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Restoring program cassettes: CS1er vs. Classic99



drawer_ti99.png.cf44a1658c0d2912812cd32d59b32e0c.pngI got hold of a neat little GGI Gear CT2DG tape-to-MP3 recorder, purchased from a fellow AtariAger, to see how it might replace my setup of a real tape deck and USB audio capture device.  The name is a misnomer as it shows up to Windows as a generic USB audio device, which means you can use your favorite audio capture software and are not relegated to a compressed capture.


I used my master tape of Laser Strike for TI BASIC as the test subject*, Audacity v2.3.2 to capture the input, and CS1er v0.96b to convert and @Tursi's Classic99 v399.050 to import the captured audio.


The volume control on the CT2DG controls the on-board monitor (headphone jack,) as well as the volume of the captured audio.  I turned this up to maximum without any perceptible distortion, though you can see the clipping of the start of the sync header.  Audacity's recording level was set to 3 -- this is important as a higher setting would have caused much greater clipping at the sync.  Audacity faithfully captured the audio, including leader noise and the initial volume spike of the sync stream.



Leader noise, sync with volume spike, and start of data as captured.



Tail of sync and start of data at 14.19 to 14.23 seconds. A nice clean and consistent capture.


Once captured, I used the leader noise in the first ten seconds or so of the recording to train the noise reduction filter, then ran that against the entire capture.  Then the limiter was applied to the volume spike at the beginning of the sync.  I then amplified the capture by -2dB, raising the peak to around .85 on the scale.  The capture was exported to a 16-bit WAV.


CS1er requires a mono 8-bit WAV for input, so I converted with this command:

ffmpeg -i laserstrike.wav -c:a pcm_u8 -ac 1 -y laserstrike_mono8bit.wav

Running the resulting file in CS1er resulted in a long string of errors and rejected records.  I went back and tried the raw capture as well as the capture with noise reduction but no volume manipulation, to no avail.  Classic99 refused to pull any data from the 16-bit stereo exports.


Although the Classic99 manual only states the requirement of a 16kHz or higher WAV file, with no apparent restrictions on sample width or channels, I finally focused on the 8-bit samples to see what Classic99 would make of them.  Contrary to before when Classic99 would not read the 16-bit stereo WAVs, it processed the 8-bit mono WAVs perfectly.  This included the initial raw capture with no manipulations.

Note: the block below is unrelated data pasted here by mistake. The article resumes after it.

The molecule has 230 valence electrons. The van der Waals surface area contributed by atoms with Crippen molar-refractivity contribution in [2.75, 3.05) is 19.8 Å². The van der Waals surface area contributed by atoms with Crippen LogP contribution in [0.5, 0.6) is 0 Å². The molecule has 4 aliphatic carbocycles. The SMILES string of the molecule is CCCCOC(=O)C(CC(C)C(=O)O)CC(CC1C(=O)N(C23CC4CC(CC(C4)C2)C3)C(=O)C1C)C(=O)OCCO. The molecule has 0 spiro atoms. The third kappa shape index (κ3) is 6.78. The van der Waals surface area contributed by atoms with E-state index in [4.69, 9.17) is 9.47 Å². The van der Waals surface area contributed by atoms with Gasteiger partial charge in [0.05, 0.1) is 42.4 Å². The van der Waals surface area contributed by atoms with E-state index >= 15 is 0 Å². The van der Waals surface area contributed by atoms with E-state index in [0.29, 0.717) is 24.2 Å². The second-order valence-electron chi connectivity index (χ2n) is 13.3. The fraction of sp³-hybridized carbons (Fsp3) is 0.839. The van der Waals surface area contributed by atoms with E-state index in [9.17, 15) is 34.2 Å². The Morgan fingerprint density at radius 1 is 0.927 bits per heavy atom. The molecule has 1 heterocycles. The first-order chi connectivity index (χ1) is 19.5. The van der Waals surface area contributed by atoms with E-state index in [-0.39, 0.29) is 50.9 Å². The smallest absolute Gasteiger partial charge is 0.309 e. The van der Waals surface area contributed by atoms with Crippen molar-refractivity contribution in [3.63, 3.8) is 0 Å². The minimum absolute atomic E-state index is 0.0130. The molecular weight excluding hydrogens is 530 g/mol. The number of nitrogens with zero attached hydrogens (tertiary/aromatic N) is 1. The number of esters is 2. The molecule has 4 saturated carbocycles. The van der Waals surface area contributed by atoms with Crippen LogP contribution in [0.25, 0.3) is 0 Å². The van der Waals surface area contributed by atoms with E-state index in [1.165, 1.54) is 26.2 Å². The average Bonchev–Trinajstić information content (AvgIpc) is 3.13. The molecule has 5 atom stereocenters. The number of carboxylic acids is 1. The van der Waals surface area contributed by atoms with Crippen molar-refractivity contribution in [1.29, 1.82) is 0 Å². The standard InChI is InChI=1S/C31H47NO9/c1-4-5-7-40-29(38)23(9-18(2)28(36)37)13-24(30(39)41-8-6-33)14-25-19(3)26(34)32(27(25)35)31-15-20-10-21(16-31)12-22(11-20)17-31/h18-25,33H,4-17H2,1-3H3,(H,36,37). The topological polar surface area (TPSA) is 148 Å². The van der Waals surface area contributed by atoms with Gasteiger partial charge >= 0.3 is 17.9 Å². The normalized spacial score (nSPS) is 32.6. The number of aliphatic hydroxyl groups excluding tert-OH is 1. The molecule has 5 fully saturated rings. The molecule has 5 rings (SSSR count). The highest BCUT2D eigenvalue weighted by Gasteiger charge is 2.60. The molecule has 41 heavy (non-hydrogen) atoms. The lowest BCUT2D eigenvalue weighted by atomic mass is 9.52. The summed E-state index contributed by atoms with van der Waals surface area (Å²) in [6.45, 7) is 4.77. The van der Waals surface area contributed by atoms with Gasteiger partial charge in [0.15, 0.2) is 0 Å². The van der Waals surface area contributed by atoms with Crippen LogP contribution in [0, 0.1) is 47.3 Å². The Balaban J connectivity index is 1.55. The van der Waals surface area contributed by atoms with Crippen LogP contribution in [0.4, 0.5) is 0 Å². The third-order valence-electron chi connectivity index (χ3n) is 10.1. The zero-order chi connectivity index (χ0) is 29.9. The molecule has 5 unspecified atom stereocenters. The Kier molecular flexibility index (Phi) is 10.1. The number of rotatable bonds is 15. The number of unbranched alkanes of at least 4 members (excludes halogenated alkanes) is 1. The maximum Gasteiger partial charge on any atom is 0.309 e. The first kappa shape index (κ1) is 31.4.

For this exercise, Classic99 wins the day.  In the past I could have spent immeasurable time with CS1er, or even Tape994A, to try get a good read.  I am happy to have another tool in my belt, weapon in my arsenal, arrow in my quiver, to help with future conversions.  As well, the GGI Gear CT2DG has proven itself to be a compact contender to the space-consuming tape deck setup.  While this restoration was on a much cleaner source than many others I have taken on, the process bodes well as a first-approach option.


* Recorded on a genuine TI Program Recorder from an authentic TI-99/4A console onto a Maxell CP15 "Personal Computer Cassette."


The primary tested WAV files, manipulated and raw, are attached below.  The Audacity project is too large to include.

Laserstrike CS1 Restore Test.zip

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Huh... surprised by this. CS1er is supposed to do signal analysis (or was that only Tape994A?)


Classic99 resamples whatever you feed it down to 16khz, 8-bit. It is supposed to be able to do that with 16khz - 48khz, mono or stereo, and data in any of 8 bit unsigned, 8 bit signed, 16 bit signed, 32 bit float signed, or 64 bit float signed (because I actually /found/ downloads of TI tapes in this format). It deletes the negative side of the waveform then applies a crude auto-gain to get the levels about where I expected them. The CRU code is only concerned with the zero crossings, so deleting the negative side probably helps there.


Stereo didn't get much testing since I didn't have any stereo samples... the path I chose to take is strange. It looks like I was assuming one channel would be dominant, and only take the left or right channel, depending on which is louder.


The resampling is also very crude - just nearest neighbor, so it's possible that introduced too much noise to the higher frequency waves.


Good data anyway! Something I'll think about next time I'm in there.



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